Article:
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Is Your Baby’s Car Seat Safe? Intermountain Health Experts Share How to Spot a Counterfeit

Intermountain Primary Children's health experts have a warning for parents: You may be using a counterfeit child car seat, putting your child’s safety at risk.

(PRUnderground) April 5th, 2024

Pediatric health experts from Intermountain Primary Children’s Hospital have a warning for parents: You may be using a counterfeit infant or toddler car seat, putting your child’s safety at risk.

“The number of ‘counterfeit’ car seats, or car seats that don’t comply with strict U.S. safety standards, is rising in Utah and poses a major safety concern,” said Karlee Kump, community health manager at Primary Children’s. “Counterfeit car seats often are sold online, and sometimes by major retailers, at a steep discount. They’re not worth the savings. Counterfeit car seats are not safe, and can fail to keep children restrained in a crash, resulting in tragic consequences.”

Here’s what to look for in a car seat:

All car seats meeting U.S. safety standards have a registration card, manual and these four labels:

  • Manufacturing Label: This has name of the car seat, date of manufacture, branding, model number, and expiration date. Sometimes this expiration date is stamped in the plastic instead of on the label.
  • Warning Label: This includes a yellow header that states: “This child restraint system conforms to all applicable Federal Motor Vehicle Safety Standards (FMVSS).” This label will be in both English and Spanish, and often appears near where the baby’s head goes.
  • Serial Number: A white label contains red and black lettering, indicating that the car seat has passed federal standards.
  • Model name or number: This appears with the manufacturer’s name and telephone number.

Here are a few other tips to ensure the car seat you’re buying is safe:

  • Research online, but buy in person or from the manufacturer’s website.
  • Make sure the seat you’re looking to buy is listed on or
  • Register your car seat. This allows the manufacturer to alert you to recalls or other important information — and can help verify the seat’s legitimacy. Each car seat is connected to the manufacturer with a unique serial number. Counterfeits often use fake or duplicate serial numbers that cannot be registered successfully.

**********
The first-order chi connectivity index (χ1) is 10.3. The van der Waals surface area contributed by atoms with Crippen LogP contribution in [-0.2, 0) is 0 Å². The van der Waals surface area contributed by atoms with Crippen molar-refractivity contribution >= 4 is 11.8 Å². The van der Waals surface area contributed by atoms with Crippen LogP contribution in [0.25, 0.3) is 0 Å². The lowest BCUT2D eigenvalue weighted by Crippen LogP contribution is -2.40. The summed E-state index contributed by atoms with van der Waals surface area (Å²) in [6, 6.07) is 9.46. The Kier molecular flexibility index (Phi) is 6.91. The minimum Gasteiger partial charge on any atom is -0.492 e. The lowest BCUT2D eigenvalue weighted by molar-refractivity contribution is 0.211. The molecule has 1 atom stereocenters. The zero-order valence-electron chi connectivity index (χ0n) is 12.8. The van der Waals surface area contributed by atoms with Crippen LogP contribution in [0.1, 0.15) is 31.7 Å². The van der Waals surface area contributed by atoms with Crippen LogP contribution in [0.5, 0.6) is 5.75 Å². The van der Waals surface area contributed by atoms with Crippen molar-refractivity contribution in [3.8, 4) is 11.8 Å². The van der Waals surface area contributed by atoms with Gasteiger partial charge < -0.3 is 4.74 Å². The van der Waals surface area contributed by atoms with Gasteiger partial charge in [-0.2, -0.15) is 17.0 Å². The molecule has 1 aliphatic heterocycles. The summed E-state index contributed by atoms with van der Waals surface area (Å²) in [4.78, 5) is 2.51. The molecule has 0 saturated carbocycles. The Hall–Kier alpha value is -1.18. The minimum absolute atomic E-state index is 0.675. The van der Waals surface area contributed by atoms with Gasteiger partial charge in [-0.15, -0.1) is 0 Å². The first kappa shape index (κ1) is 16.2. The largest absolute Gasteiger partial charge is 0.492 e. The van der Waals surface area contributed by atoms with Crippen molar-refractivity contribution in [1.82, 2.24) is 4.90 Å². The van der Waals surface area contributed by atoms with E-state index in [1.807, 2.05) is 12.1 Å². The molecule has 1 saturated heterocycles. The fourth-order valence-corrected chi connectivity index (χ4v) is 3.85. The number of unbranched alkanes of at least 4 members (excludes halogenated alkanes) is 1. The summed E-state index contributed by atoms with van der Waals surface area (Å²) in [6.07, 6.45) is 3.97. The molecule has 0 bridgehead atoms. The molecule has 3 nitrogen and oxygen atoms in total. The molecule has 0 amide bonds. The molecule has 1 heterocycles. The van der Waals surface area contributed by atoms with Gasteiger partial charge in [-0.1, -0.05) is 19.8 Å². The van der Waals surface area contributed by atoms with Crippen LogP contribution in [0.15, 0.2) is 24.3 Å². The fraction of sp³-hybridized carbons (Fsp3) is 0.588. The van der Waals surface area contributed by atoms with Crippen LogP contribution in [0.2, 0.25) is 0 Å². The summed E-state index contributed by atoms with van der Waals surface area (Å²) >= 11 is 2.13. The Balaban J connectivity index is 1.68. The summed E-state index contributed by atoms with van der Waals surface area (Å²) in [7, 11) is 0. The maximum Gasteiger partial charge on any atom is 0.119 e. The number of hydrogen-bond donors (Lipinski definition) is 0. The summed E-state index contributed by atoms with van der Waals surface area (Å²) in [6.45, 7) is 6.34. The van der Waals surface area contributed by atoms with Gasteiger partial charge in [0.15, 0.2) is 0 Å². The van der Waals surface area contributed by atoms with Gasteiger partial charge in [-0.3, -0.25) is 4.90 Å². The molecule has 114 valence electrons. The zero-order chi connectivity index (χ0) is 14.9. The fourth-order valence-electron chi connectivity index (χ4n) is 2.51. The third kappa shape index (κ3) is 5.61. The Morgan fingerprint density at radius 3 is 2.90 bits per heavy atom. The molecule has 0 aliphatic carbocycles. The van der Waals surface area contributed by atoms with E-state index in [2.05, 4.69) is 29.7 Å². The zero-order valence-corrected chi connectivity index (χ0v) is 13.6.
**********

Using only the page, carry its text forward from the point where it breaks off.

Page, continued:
Beware of:

  • Websites containing grammatical errors.
  • Car seat labels that contain grammatical errors or appear blurry.
  • Seats with missing labels.
  • Prices that seem too good to be true. Deep discounts rarely happen on car seats, especially on the more popular trending brands.
  • Seats that only have a 3-point harness, which is illegal in the United States. Look for straps that go over the hips and shoulders. In counterfeit car seats, the chest clip is often missing.
  • Materials that don’t feel right. Counterfeit car seats are made of cheaper, flimsier materials. They feel more like doll accessories than a heavy-duty car seat made to protect a child in the event of a crash.

“If you discover you’ve purchased or are using a counterfeit car seat, stop using it and contact the retailer right away to tell them that they sold a counterfeit,” Kump said. “You may be able to recover your cost if you used a credit card or purchased through a major retailer.”

For help with evaluating or installing your car seat, find a technician near you or call Intermountain Primary Children’s Hospital to book a virtual or in-person car seat check at 801-662-CARS.

For more information go to

About Intermountain Health

Headquartered in Utah with locations in seven states and additional operations across the western U.S., Intermountain Health is a nonprofit system of 33 hospitals, 385 clinics, medical groups with some 3,900 employed physicians and advanced care providers, a health plans division called Select Health with more than one million members, and other health services. Helping people live the healthiest lives possible, Intermountain is committed to improving community health and is widely recognized as a leader in transforming healthcare by using evidence-based best practices to consistently deliver high-quality outcomes at sustainable costs. For more information or updates, see

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